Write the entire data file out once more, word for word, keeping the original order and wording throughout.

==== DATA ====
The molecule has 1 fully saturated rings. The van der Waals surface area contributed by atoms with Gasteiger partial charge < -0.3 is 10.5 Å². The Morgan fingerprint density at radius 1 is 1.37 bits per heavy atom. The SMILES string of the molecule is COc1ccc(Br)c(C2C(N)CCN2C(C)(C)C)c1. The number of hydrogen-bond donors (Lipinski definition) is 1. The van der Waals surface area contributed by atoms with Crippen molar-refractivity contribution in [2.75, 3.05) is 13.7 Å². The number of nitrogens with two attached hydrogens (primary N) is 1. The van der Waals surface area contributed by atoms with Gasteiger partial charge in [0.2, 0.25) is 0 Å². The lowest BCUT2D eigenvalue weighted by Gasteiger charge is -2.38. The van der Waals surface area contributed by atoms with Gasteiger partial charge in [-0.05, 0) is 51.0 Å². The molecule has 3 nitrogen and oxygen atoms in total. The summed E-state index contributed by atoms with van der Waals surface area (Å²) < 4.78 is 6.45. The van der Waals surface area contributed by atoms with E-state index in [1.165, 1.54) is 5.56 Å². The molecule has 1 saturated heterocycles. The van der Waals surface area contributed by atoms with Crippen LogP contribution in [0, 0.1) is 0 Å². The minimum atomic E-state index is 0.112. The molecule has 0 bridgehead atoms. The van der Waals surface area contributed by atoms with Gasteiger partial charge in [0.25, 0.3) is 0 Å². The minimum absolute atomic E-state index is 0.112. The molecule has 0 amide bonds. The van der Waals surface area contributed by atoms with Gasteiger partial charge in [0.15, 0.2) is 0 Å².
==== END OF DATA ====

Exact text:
The molecule has 1 fully saturated rings. The van der Waals surface area contributed by atoms with Gasteiger partial charge < -0.3 is 10.5 Å². The Morgan fingerprint density at radius 1 is 1.37 bits per heavy atom. The SMILES string of the molecule is COc1ccc(Br)c(C2C(N)CCN2C(C)(C)C)c1. The number of hydrogen-bond donors (Lipinski definition) is 1. The van der Waals surface area contributed by atoms with Crippen molar-refractivity contribution in [2.75, 3.05) is 13.7 Å². The number of nitrogens with two attached hydrogens (primary N) is 1. The van der Waals surface area contributed by atoms with Gasteiger partial charge in [0.2, 0.25) is 0 Å². The lowest BCUT2D eigenvalue weighted by Gasteiger charge is -2.38. The van der Waals surface area contributed by atoms with Gasteiger partial charge in [-0.05, 0) is 51.0 Å². The molecule has 3 nitrogen and oxygen atoms in total. The summed E-state index contributed by atoms with van der Waals surface area (Å²) < 4.78 is 6.45. The van der Waals surface area contributed by atoms with E-state index in [1.165, 1.54) is 5.56 Å². The molecule has 1 saturated heterocycles. The van der Waals surface area contributed by atoms with Crippen LogP contribution in [0, 0.1) is 0 Å². The minimum atomic E-state index is 0.112. The molecule has 0 bridgehead atoms. The van der Waals surface area contributed by atoms with Gasteiger partial charge in [0.25, 0.3) is 0 Å². The minimum absolute atomic E-state index is 0.112. The molecule has 0 amide bonds. The van der Waals surface area contributed by atoms with Gasteiger partial charge in [0.15, 0.2) is 0 Å².